I was inspired to do a new pair of Amateur Radio books.  They are squarely aimed at folks who have considered becoming a Ham but never followed through.  And at others who did all the work to get a license, maybe bought a two-meter HT, but never really went any farther, so far missing out on all our wonderful hobby has to offer.  Plus they are targeted at those who wanted to be able to evangelize and needed some guidelines and ideas to employ in the effort.

We need new blood!  We need bright young people (and middle-aged and elderly ones, too) to help Ham Radio to evolve and be relevant to each new generation whose needs, perspectives, and potential roadblocks can be different from ours.

OK, I realize that the avocation that we all love so much is not everybody’s cup of tea. But I also believe that many who never develop into active Hams drop by the wayside because of four basic roadblocks…real or perceived. (And I am NOT including trepidation about passing the license exam. We just need to remind folks that plenty of 7- and 8-year-olds have passed the test.)

Those biggest modern-day obstacles are:

1) Trepidation about putting together a station that would offer a complete and satisfying on-air experience.

2) Absolute terror about having to put up an outside antenna of some kind.

3) Knowing what to expect from the various Ham bands and then what to say and do once on the air.

4) The worry that they will be lost amid all the jargon that has developed over the first century of Ham Radio’s existence, and terror that they will be ridiculed for not knowing it all on their first transmission.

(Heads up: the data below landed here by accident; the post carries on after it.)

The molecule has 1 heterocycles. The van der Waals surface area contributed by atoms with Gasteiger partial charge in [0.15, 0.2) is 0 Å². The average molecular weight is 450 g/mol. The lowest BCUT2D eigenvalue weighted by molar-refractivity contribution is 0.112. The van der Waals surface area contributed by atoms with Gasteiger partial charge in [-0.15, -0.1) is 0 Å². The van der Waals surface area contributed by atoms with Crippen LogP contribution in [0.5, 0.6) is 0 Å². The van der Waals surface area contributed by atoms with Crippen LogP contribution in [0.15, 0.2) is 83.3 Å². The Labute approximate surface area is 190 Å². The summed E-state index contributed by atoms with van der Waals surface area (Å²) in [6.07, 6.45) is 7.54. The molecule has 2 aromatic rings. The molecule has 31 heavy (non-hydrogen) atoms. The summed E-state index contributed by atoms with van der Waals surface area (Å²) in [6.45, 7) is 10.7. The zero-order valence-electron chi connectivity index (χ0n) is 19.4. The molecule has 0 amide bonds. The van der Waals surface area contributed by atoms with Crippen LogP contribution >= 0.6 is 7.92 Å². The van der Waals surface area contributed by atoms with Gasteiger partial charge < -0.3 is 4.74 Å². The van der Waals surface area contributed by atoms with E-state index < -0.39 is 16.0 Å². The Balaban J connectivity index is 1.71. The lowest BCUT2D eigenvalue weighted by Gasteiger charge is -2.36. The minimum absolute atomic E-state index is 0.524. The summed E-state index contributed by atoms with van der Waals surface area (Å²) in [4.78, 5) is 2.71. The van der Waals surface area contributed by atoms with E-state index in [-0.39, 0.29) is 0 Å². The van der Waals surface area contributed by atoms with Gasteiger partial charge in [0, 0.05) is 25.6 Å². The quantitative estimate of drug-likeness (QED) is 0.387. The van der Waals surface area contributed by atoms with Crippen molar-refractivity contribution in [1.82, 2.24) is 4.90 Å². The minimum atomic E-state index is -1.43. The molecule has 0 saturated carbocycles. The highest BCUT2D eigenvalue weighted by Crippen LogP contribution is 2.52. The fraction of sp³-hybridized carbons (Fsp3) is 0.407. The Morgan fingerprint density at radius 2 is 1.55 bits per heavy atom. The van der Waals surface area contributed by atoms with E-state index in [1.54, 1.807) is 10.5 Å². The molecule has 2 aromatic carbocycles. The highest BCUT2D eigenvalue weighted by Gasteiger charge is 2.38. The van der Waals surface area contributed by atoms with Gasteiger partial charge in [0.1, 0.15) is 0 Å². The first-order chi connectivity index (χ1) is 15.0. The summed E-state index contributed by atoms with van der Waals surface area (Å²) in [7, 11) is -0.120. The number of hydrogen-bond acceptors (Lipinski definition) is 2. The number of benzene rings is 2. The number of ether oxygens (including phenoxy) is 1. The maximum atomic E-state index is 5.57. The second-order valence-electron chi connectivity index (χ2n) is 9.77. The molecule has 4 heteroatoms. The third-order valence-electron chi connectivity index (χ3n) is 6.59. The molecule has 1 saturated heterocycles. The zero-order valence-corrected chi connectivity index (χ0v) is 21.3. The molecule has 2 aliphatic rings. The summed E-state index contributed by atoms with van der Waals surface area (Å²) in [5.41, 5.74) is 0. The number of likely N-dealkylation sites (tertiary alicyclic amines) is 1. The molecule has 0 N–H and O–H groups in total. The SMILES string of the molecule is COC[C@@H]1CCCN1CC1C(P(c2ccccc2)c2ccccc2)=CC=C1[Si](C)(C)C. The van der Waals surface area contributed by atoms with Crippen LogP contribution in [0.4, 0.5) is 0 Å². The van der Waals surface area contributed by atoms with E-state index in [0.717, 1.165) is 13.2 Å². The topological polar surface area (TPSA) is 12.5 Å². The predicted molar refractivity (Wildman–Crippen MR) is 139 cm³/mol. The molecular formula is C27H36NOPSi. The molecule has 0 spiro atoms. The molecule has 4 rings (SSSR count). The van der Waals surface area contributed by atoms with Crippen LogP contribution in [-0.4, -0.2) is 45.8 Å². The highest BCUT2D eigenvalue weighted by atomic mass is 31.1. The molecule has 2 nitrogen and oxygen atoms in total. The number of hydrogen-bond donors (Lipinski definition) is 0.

In one of the new books, Get on the Air…NOW!, my intent is to give practical, realistic advice on getting past each of these stumbling blocks.  

One way I tackled obstacle #4–the one about jargon and gobbledygook–was to include as the second half of the book a complete Amateur Radio dictionary.  As I compiled that section, I came up with far more terms than I expected to find–more than 1400 terms, 1600 definitions, and hundreds of web links–so I not only made the dictionary a section in Get on the Air…NOW! but published it as a stand-alone book.  It is cleverly titled THE Amateur Radio Dictionary and is, I am confidently claiming, the most complete Ham Radio glossary ever compiled.  Even long-licensed Hams tell me they learn new terms every time they thumb through it.  I intend to make it a work in progress with regular updates on both the paperback and the e-book editions.  I blatantly beg for people to give me input on new terms or on better and more understandable definitions so I can maintain that goal.

At the same time, I ask readers to consider my thoughts on the four specific hurdles I included, but also to offer ideas on others that might keep prospective Hams on the sidelines.  I also hope these books and discussion on the subject will cause more Hams to jump in and become a mentor, advising hesitators on overcoming these and other roadblocks and obstacles. 

It can only help our wonderful hobby continue to grow, becoming more vibrant and relevant, as we dive head-foremost into its second century.


Don Keith N4KC has been a ham radio operator for more than fifty years. After a long career in broadcasting and advertising, he now writes full time and has published more than thirty books, fiction and non-fiction, on a wide range of subjects including amateur radio. See or for more info.